A septic tank is a watertight chamber constructed of concrete or poly material. The average size is approximately 1000 to 2000 gallons. and have 1-2 compartments. Tanks are buried underground unless they have a riser at ground level.
Water passes through the tank; the baffle holds the sludge to the front chamber and water filters to the leach lines.
The “leach lines” or “drywell” area uses the ability of stone and soil to filter and treat the remaining effluent/water. After water is filtered through, it uses evaporation to dry and continue. G & C Septic helps to treat solids that damage septic systems, including leach lines. Majority of problems arise from harmful products contaminating the disposal field. They include: coffee grounds, cigarette butts, cat litter, baby wipes, egg shells, fats, grease, and oil.
Septic System Component Photos, Diagrams & Descriptions:
Installation photo of a concrete, TWO-COMPARTMENT SEPTIC TANK.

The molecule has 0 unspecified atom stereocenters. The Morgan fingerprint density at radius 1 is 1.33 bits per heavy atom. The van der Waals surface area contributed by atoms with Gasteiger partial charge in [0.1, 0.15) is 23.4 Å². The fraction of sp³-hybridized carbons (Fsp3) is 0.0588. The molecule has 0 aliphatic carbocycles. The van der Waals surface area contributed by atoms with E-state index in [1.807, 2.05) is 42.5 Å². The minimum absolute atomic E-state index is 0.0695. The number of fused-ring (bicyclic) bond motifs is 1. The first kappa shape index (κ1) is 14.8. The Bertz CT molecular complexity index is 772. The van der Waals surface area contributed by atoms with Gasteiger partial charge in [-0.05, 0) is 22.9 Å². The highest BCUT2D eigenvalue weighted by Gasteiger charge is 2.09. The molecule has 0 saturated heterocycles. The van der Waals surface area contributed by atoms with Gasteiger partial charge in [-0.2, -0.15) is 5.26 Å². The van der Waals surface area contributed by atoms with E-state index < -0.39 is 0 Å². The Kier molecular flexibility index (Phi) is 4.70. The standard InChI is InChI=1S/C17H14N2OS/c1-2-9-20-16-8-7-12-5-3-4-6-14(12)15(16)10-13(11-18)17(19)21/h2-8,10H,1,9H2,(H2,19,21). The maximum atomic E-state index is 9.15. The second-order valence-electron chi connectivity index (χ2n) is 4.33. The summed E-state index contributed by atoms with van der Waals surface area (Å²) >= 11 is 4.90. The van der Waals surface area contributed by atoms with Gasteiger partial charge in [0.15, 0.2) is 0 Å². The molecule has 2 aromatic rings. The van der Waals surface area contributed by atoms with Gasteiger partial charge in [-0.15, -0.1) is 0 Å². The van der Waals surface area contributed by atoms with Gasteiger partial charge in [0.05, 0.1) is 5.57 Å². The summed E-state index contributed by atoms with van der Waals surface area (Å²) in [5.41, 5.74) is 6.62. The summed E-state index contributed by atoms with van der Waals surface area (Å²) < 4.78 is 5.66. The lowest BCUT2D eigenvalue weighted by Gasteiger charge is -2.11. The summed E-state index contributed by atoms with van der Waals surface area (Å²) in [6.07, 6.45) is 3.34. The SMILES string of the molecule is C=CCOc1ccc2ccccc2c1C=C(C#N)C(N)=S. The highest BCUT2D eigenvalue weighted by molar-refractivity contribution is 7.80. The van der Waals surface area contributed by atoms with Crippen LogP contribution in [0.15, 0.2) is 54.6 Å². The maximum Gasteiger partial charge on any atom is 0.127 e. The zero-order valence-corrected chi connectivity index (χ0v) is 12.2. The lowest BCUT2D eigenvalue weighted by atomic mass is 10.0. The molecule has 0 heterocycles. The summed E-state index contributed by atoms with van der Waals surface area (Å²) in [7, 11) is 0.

A SEWER LINE leaves the house foundation (sewer line) and connects to the septic tank. It will also leave the septic tank outlet baffle and connect to either a pump tank and/or distribution box and/or disposal field leach lines.
All the waste-water from the house enters the tank through the INLET BAFFLE. This baffle needs to be intact. THE OUTLET BAFFLE prevents the scum layer from escaping the tank, contaminating the leach lines.
Many systems built after 1999 have a PUMP TANK. The pump tank comes after and is connected by a delivery line to the septic tank. A pump tank is needed to pump wastewater that flows out of the septic tank up to the top of a mounded disposal field or is used to control the amount of effluent being dosed over a disposal field.
Construction photo of a concrete DISTRIBUTION BOX. A distribution box is one of the three main components of a septic system. Once the effluent (dirty water) leaves the outlet baffle of the septic tank, it is carried out to the distribution box; it then directs the water to each leach line.